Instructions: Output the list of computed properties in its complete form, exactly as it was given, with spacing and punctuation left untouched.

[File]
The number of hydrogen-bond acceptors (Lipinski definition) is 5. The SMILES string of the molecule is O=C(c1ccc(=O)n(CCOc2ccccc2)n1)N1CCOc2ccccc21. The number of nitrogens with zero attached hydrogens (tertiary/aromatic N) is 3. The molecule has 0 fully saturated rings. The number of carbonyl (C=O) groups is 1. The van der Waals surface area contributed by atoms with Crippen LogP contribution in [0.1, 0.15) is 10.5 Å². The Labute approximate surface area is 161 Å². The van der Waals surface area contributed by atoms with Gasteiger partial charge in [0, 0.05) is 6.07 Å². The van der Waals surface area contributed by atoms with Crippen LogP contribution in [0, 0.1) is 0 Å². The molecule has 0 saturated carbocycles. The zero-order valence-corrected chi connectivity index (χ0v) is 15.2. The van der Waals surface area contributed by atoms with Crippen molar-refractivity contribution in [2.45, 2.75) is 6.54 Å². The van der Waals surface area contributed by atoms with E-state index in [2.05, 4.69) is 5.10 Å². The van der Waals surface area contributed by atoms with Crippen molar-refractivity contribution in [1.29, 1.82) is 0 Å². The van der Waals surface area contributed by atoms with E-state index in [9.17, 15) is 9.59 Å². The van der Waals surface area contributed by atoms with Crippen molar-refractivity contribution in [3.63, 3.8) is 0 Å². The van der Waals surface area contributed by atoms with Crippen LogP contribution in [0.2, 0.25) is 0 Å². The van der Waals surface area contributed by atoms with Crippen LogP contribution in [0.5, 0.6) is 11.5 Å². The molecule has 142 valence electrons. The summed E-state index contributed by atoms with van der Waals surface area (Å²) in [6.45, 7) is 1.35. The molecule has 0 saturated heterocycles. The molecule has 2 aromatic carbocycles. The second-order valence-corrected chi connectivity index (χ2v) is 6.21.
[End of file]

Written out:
The number of hydrogen-bond acceptors (Lipinski definition) is 5. The SMILES string of the molecule is O=C(c1ccc(=O)n(CCOc2ccccc2)n1)N1CCOc2ccccc21. The number of nitrogens with zero attached hydrogens (tertiary/aromatic N) is 3. The molecule has 0 fully saturated rings. The number of carbonyl (C=O) groups is 1. The van der Waals surface area contributed by atoms with Crippen LogP contribution in [0.1, 0.15) is 10.5 Å². The Labute approximate surface area is 161 Å². The van der Waals surface area contributed by atoms with Gasteiger partial charge in [0, 0.05) is 6.07 Å². The van der Waals surface area contributed by atoms with Crippen LogP contribution in [0, 0.1) is 0 Å². The molecule has 0 saturated carbocycles. The zero-order valence-corrected chi connectivity index (χ0v) is 15.2. The van der Waals surface area contributed by atoms with Crippen molar-refractivity contribution in [2.45, 2.75) is 6.54 Å². The van der Waals surface area contributed by atoms with E-state index in [2.05, 4.69) is 5.10 Å². The van der Waals surface area contributed by atoms with Crippen molar-refractivity contribution in [1.29, 1.82) is 0 Å². The van der Waals surface area contributed by atoms with E-state index in [9.17, 15) is 9.59 Å². The van der Waals surface area contributed by atoms with Crippen molar-refractivity contribution in [3.63, 3.8) is 0 Å². The van der Waals surface area contributed by atoms with Crippen LogP contribution in [0.2, 0.25) is 0 Å². The van der Waals surface area contributed by atoms with Crippen LogP contribution in [0.5, 0.6) is 11.5 Å². The molecule has 142 valence electrons. The summed E-state index contributed by atoms with van der Waals surface area (Å²) in [6.45, 7) is 1.35. The molecule has 0 saturated heterocycles. The molecule has 2 aromatic carbocycles. The second-order valence-corrected chi connectivity index (χ2v) is 6.21.